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CHAPTER VI. THE EAGLE TARNS.

Eiriks Jb'kull—Taxation—The Sheep's Disease—A Swan's-nest—Lava— Lose our Way—Camping-ont—Glorious Scene—Cooking Arrangements —Rare Skua—Great Northern Diver—Storm on the Heithi—Gunnarssonarvatn—The Great Eagle Tarn—Desert—H&lma-kvfsl.

We were now approaching that desert tract which Captain Forbes says is only to be traversed if a sufficient supply of hay is taken for the horses. This is not quite correct; but grass is certainly scarce, and we were warned that it would be impossible for us to halt at the Great Eagle tarn (Arnarvatn, pronounced Atnarvat), as there was no herbage there for the horses.

We were, therefore, now bound for the Lesser Eagle lake, where the farmer of Kalmanstiinga assured us we should find enough for our poor brutes to crop. But as no one knew the way thither through the labyrinth of lakes, except himself, we were obliged to engage him as guide for a couple of dollars per diem. Messrs. Shepherd, Upcher and Fowler, had attempted to traverse the road by the great lake earlier in the year, but had been compelled to give it up, and cross to Efrinupr by the Wolf lake.

The road, a mere track, ascended continuously; we had to scramble over old curdled and plaited lava, sprinkled with the pale lemon-coloured stars of the Dryas octopetala. In many places the molten stone seemed to have been poured as treacle from a spoon, and then to have suddenly congealed.

The day is very lovely; to the right are the snow heaps of Geitland and Ball jokulls, and the mighty dome of Eiriks jokull, an undinted tract of eternal ice and snow, heaved up on strange ribbed and buttressed flanks, down the gullies of which slip wreaths of silver, hardly beginning to melt in a sun without warmth. One purple crag stands forth as a headland, gashed at the top, snow-powdered; it is Eiriks gnypa, which the brave robber scaled though one of his feet was amputated, and at the summit checked the flow of blood by freezing the stump in ice. The wind is from the north, its moisture condenses on the cold head of the glacier mountains, and a thin veil of mist forms and is puffed away, forms again to be again blown aside, and as the vapour curls away from the snow, it is absorbed and vanishes.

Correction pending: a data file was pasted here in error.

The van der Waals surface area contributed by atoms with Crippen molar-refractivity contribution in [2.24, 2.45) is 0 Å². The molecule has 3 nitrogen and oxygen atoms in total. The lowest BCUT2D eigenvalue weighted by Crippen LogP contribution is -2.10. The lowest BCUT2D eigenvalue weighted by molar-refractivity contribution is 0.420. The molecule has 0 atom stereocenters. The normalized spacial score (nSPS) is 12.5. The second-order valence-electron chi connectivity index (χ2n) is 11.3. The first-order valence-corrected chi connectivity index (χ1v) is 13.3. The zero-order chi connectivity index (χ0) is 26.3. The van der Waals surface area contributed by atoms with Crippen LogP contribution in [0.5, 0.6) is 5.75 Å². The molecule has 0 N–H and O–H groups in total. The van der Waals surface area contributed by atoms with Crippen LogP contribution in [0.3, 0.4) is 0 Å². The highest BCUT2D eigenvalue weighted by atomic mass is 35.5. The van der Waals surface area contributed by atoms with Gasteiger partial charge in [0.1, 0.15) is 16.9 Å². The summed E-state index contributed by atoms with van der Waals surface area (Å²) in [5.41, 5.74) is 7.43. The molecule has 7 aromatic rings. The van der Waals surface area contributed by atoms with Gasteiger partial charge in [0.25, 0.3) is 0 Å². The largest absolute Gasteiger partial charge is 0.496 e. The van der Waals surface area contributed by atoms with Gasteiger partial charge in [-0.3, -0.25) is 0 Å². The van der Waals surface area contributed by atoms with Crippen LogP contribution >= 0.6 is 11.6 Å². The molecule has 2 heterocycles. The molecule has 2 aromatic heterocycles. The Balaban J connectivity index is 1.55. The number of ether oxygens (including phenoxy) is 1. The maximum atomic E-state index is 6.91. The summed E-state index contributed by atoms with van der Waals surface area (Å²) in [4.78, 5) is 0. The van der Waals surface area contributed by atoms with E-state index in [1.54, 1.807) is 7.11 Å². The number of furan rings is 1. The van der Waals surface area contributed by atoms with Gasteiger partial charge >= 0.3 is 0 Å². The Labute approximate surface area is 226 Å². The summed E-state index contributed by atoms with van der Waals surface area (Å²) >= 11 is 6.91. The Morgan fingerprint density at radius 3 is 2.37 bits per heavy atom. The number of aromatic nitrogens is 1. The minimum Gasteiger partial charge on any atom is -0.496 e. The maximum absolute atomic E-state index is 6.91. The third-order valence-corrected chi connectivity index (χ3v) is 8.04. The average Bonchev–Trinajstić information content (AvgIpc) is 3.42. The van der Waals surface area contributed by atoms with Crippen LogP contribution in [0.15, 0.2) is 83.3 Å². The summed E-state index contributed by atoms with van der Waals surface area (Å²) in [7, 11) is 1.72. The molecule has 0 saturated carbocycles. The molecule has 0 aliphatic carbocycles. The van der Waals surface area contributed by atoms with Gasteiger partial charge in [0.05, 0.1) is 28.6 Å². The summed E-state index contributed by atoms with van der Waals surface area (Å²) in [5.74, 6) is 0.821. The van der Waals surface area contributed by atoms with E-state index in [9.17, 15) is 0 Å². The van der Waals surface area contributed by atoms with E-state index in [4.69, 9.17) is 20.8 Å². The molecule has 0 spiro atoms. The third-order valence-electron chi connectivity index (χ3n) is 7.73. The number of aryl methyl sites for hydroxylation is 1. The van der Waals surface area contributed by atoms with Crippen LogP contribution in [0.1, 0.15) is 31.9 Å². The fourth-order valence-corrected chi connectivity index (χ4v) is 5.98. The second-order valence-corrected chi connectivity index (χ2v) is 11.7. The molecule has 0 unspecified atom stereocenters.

Behind us rises the slim cone of Striitr, with a white cap on, for yesterday's rain in the vales was snow on the mountains. Far away in the west I can discern a similar cone, but grey and snowless—it is Paula, whose sides are too precipitous for the snow to lie on. To our right the Northlinga fljot tumbles between lava walls. There is a red-breasted merganser (Mergus senator), floating on yon pool. Bang! Martin's gun goes off. Bob dashes into the water, and the bird is thrust into my saddle-bag. The farmer calls the duck " Lilla Topond." Whimbrel and golden-plover pipe and wail in all directions; as we have to find our own provision for the next few days, the Yankee and Martin blaze away, and the saddlebags are soon as full as they can well be stuffed.

"Pray, to whom does this waste belong?" I asked, as my pony scrambled alongside of the farmer's grey. "Can it possibly be worth anything to anybody?"